Westminster places a high value on knowing the original languages of the Bible. There are 19 hours of Greek and Hebrew courses to be completed prior to beginning some of the biblical theology courses. Typically, incoming students spend the summer before their initial fall semester in an intensive Greek or Hebrew course. Basically, one month of language boot camp. The idea is to get a semester’s worth of vocabulary and grammar under your belt in one language before you begin the rest of your courses (and your second language!) The Greek course begins August 2nd–a week after we move. Mark will be ready to go, probably sitting in the first row. I, however, will be in Maine. Yes, due to the arrival of grandchild #4, I will not be able to attend that first Greek course. I will be helping out with Hannah’s homebirth experience and being Amm� to �va and the new little one (we don’t know if it is a girl or boy yet). There are priorities you know.
But I am not one to fall behind… so I have been studying Greek on my own and should finish the first semester material by the end of August. Just in time to take the placement test. The goal is to do well enough on the exam so that I “place” out of that first semester and can slide right into the next course alongside Mark. My life is currently filled with lots of little flash cards on a large keyring that travel everywhere with me. If I am stuck in traffic, out comes a card and I am looking at paradigms I haven’t memorized yet. When I drive to North Carolina to visit Sarah Joy (my oldest daughter) and her family, I have 3 hours of vocabulary on CD that I can listen to and repeat. This only works when I drive separately from Mark. He can’t quite get into the vocab repetitions yet. I’ve also found some great study guides and a listserv: B-Greek- The Biblcal Greek Mailing List.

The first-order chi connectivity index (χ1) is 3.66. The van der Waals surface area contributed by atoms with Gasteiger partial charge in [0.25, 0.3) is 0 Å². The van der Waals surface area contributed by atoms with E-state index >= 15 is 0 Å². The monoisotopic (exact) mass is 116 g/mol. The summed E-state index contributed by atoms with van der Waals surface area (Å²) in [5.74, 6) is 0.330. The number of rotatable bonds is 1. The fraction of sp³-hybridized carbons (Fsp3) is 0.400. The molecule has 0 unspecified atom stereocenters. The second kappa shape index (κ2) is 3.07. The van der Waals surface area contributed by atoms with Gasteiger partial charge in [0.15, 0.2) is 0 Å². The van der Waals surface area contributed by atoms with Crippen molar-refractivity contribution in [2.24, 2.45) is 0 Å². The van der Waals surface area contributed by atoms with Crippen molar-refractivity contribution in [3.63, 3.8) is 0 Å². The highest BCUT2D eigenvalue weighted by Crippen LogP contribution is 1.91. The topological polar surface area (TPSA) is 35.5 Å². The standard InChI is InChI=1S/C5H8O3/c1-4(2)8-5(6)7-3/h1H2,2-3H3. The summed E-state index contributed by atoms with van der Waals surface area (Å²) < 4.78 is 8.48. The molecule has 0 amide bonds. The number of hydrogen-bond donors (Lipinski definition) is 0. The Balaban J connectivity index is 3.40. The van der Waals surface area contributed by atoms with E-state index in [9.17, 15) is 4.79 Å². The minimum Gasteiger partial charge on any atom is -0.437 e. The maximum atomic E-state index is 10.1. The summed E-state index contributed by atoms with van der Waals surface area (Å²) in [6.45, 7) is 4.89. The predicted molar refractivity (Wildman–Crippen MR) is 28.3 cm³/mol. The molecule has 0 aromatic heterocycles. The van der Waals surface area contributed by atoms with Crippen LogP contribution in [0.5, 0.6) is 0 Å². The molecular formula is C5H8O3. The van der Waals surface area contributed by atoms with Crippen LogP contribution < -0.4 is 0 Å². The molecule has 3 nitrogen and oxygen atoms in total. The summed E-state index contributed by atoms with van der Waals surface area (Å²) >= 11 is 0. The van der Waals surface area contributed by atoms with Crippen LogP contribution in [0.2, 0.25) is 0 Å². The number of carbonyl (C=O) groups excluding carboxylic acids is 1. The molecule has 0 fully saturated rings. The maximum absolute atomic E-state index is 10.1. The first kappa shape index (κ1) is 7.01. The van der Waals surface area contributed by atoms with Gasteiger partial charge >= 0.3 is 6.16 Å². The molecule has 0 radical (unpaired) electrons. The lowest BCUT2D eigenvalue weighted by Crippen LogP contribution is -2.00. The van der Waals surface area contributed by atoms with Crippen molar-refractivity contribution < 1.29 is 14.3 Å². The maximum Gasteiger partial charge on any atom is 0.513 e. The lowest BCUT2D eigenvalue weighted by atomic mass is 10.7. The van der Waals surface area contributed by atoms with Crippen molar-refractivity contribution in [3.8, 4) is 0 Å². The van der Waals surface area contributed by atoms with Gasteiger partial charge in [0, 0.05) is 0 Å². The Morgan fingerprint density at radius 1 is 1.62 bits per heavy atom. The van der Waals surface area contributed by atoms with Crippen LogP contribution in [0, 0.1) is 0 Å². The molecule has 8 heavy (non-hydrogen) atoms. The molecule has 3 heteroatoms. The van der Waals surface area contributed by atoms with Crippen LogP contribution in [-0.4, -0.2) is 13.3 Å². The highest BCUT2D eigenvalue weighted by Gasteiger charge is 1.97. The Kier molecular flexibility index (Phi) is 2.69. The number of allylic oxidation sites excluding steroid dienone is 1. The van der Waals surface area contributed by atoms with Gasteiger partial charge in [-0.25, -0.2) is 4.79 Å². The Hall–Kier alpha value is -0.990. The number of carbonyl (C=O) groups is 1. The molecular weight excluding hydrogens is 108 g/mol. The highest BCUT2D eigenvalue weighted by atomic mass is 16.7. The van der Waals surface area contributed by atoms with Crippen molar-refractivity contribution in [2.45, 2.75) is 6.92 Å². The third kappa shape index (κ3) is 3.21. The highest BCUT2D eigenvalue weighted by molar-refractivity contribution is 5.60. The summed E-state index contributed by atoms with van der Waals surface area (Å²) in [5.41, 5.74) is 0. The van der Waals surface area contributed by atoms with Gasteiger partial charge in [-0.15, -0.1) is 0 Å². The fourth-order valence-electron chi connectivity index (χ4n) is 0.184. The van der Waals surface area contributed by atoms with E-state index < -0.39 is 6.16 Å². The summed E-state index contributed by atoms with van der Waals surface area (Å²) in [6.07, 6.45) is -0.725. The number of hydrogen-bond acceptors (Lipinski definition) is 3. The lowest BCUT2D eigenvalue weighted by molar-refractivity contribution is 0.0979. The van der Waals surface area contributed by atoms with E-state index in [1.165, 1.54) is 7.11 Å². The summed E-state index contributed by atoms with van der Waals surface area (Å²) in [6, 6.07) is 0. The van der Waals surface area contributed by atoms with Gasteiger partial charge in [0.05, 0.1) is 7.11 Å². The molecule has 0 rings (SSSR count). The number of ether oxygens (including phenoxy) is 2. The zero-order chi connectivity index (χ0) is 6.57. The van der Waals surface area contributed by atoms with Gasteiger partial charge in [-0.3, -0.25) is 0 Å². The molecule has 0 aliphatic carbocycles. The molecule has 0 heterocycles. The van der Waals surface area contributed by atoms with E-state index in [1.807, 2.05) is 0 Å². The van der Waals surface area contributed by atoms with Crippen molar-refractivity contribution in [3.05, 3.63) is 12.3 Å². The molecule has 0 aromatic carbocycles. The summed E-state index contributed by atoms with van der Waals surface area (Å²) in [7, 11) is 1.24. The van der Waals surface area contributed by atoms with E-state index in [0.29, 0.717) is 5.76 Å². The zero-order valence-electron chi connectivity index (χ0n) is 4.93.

It sounds like work, but really it’s just a big, fun puzzle. I love languages. I love writing systems. I love that I will have time to learn more. To see how languages work is beautiful. To understand the order (and chaos) is like appreciating a symphony. If Eric Liddell could say “When I run I feel [God’s] pleasure” then I say “When I study languages I am worshiping.” I am embracing the creative process of a God who communicates with us. Sure, I get some grief for wanting to learn Ugaritic. No one thinks it is practical. “What will you use it for?” I think it is a great misfortune when we believe that only that which is pragmatic is worth studying. Sure, I want to learn Greek and Hebrew to better understand the Bible, to read the OT and NT in their original languages and appreciate the fullness of what is being communicated. But I also want to just savor the language for itself. The language itself, not only what it communicates, reveals to me more of the character of God. And that’s worth all the flashcards and study time I can muster.